The plan was simply to meet out for dinner after a long, hot day on the tennis courts. “Peter” (Howell) and I just shared ideas over dinner that night; compared notes from our experiences from the current ALTA season, and swapped stories,” Pride Evans remembered. “After a while a light bulb went off inside both of our heads. What if, we both agreed, tennis pros met once a month at a convenient location just to share ideas and maybe start a co-op buying program.”
True, the faces have changed over the years but the efficiency has not. Lectures, marketing, pro shop and teaching tips, networking for jobs – this and more happens at your typical meeting. If nothing else, it’s a great way to unwind after a tough week on the courts.
Though the 70s are now long gone, the GPTA, Howell and Evans are still going strong. Howell is the current men’s and women’s tennis coach at Oglethorpe University; Evans is the Director of Tennis at the King & Prince down in St. Simons. As for the GPTA, it is as popular as ever, still providing a springboard for new and old tennis professionals who want to continue to learn, grow and network in the industry.
The bylaws were also laid down that night, and it was determined one had to have three letters from existing pros as your recommendations to get in. The bottom line: the membership of 11 has turned into a membership of more than 225-plus at one point; and the GPTA (Georgia Professional Tennis Association) is still a vital part of the tennis world.
As for Peter, he had been informally meeting with fellow pros Jon Niemeyer, Cindy Brady and Joe Dennis down at Druid Hills. The four would simply talk and discuss the days in the life in the tennis world. After his “staff meeting” with Pride over dinner, a plan emerged. “The tennis boom had taken effect,” Howell remembered. “League tennis had just started here in 1971, and there became more of a need for a different type of tennis pro than the ones that simply taught lessons all day. There was no such thing as the tennis director position back in 1972 and there were only two pros in the area over 40 years old. It was time for the tennis industry to morph into something bigger.”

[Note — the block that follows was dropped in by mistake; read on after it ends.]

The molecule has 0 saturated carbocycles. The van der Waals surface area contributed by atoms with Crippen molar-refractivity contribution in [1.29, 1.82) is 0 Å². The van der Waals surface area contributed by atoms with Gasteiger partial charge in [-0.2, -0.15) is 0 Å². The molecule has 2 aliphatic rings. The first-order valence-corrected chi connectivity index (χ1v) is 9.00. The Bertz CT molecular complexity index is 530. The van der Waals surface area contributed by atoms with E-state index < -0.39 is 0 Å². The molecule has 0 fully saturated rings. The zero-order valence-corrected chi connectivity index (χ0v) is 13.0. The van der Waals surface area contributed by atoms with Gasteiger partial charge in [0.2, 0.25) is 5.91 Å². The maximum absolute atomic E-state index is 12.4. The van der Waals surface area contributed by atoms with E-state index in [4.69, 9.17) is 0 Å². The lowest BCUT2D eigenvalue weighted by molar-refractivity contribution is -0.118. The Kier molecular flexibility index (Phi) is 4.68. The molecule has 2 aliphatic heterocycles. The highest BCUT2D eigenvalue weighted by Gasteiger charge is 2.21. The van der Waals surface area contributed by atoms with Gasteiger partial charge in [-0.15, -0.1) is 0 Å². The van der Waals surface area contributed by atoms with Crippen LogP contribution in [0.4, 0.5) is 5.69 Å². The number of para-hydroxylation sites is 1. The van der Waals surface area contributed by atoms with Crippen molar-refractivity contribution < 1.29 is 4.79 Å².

Of the two, Pride – then the assistant pro at Dunwoody Country Club - was the one who had access to a copier and a secretary, so he immediately went to work. Letters were sent, phone calls were made and the first ever meeting (it was the Atlanta Professional Tennis Association at the time), was held Saturday, May 4th 1977 at the Atlanta Athletic Club. “Seven people were there, but four more had told us they wanted to join,” Howell continued. “We elected board members that night – I was the president; Pride was the secretary and on down the line. The next day after the meeting, a pro came up to me and said, ‘I hear you guys started something last night, here are my membership dues.’” Thanks, Pride and Peter, for your vision. The Georgia tennis world is still appreciative!